If Statements

Programs become more interesting when different conditions change the output. This section will explain how to use the if, else if and else statements.

#include <stdio.h>

int main()
{
    int x = 5;
    int y = x % 2;
    
    if(x < 0)
    {
        printf("x is negative\n");
    }
    else if(x < 10)
    {
        printf("x is less than 10\n");
    }
    else
    {
        printf("x is 10 or greater\n");
    }

    if(y == 0)
    {
        printf("x is even\n");
    }
    else
    {
        printf("x is odd\n");
    }

    return 0;
}

In the first block of if/else if/else statements, the condition if(x < 0) is checked. If it is true then only the statement in that first block is executed (because of all the other statements being else if/else). Otherwise if the next statement is true, then the statements in that block are executed (in this case with x being positive and less than 10). The else statement is used like a reserve or backup, in that if the previous statements are false then the statement(s) in else are executed.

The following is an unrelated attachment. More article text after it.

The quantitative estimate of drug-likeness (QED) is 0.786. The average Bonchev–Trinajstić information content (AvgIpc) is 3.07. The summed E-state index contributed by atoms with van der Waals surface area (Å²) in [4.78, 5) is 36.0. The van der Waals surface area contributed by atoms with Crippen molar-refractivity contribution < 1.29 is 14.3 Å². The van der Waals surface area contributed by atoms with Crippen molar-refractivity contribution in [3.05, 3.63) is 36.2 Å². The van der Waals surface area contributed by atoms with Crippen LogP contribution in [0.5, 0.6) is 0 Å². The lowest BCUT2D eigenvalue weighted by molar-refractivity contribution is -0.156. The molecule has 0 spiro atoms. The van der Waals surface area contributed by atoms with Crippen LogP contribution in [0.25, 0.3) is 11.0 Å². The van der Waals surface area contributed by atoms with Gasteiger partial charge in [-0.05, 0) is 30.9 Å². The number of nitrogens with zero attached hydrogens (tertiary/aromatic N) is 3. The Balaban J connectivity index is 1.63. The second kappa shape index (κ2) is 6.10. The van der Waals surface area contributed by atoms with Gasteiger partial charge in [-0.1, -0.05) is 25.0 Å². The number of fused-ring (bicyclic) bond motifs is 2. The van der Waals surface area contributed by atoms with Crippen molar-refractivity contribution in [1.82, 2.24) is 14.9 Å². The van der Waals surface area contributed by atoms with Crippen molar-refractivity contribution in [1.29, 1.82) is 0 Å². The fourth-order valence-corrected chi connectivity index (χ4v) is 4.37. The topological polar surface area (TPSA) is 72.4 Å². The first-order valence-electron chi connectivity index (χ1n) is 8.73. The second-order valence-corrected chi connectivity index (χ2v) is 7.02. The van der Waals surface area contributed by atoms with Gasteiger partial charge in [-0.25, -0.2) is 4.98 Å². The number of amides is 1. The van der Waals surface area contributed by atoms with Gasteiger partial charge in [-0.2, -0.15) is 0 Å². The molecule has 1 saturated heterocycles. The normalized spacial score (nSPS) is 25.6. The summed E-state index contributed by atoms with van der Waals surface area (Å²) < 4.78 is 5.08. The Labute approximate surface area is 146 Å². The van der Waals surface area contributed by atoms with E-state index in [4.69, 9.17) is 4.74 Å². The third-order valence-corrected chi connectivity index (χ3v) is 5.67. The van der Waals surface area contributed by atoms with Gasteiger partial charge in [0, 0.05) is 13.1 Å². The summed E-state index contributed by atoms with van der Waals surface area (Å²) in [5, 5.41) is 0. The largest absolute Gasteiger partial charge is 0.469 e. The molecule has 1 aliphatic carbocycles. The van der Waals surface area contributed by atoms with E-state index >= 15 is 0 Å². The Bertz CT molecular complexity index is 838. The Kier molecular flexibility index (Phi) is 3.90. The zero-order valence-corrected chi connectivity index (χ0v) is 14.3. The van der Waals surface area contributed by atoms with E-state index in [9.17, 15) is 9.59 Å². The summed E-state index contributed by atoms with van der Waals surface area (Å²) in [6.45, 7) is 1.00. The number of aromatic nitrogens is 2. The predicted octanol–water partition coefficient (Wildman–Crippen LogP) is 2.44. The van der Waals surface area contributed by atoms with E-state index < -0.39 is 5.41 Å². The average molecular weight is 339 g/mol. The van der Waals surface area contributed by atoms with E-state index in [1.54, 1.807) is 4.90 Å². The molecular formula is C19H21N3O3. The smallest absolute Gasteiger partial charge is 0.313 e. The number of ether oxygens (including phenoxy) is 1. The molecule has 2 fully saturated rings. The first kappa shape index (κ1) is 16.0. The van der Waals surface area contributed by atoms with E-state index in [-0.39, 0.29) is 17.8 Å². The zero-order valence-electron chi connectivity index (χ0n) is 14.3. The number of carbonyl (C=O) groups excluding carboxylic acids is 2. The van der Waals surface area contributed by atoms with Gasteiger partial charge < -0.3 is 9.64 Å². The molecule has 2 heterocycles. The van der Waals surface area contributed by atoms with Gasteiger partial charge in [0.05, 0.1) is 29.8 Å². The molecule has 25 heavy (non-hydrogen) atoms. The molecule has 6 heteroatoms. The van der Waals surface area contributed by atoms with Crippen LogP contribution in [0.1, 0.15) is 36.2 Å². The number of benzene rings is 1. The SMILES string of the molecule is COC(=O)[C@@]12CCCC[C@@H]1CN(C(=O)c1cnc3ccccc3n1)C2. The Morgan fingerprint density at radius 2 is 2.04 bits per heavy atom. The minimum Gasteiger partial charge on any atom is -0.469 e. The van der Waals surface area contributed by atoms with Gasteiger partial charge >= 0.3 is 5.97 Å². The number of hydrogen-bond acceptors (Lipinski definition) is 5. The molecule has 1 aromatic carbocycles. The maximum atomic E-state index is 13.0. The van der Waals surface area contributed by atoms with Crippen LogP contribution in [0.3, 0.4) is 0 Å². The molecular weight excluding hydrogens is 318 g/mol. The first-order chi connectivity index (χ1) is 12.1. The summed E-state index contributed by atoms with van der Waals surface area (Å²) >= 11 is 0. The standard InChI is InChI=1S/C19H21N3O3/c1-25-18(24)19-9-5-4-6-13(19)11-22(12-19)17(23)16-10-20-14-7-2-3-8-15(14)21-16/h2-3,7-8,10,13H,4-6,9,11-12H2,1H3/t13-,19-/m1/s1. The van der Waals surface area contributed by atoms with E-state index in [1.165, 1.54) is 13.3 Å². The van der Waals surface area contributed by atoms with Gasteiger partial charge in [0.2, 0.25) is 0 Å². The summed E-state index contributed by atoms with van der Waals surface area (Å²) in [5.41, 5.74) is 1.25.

Then there is the second block of if/else if/else statements, this time to check for conditions with the y variable. Note else if and else statements are not required in a block of if statements.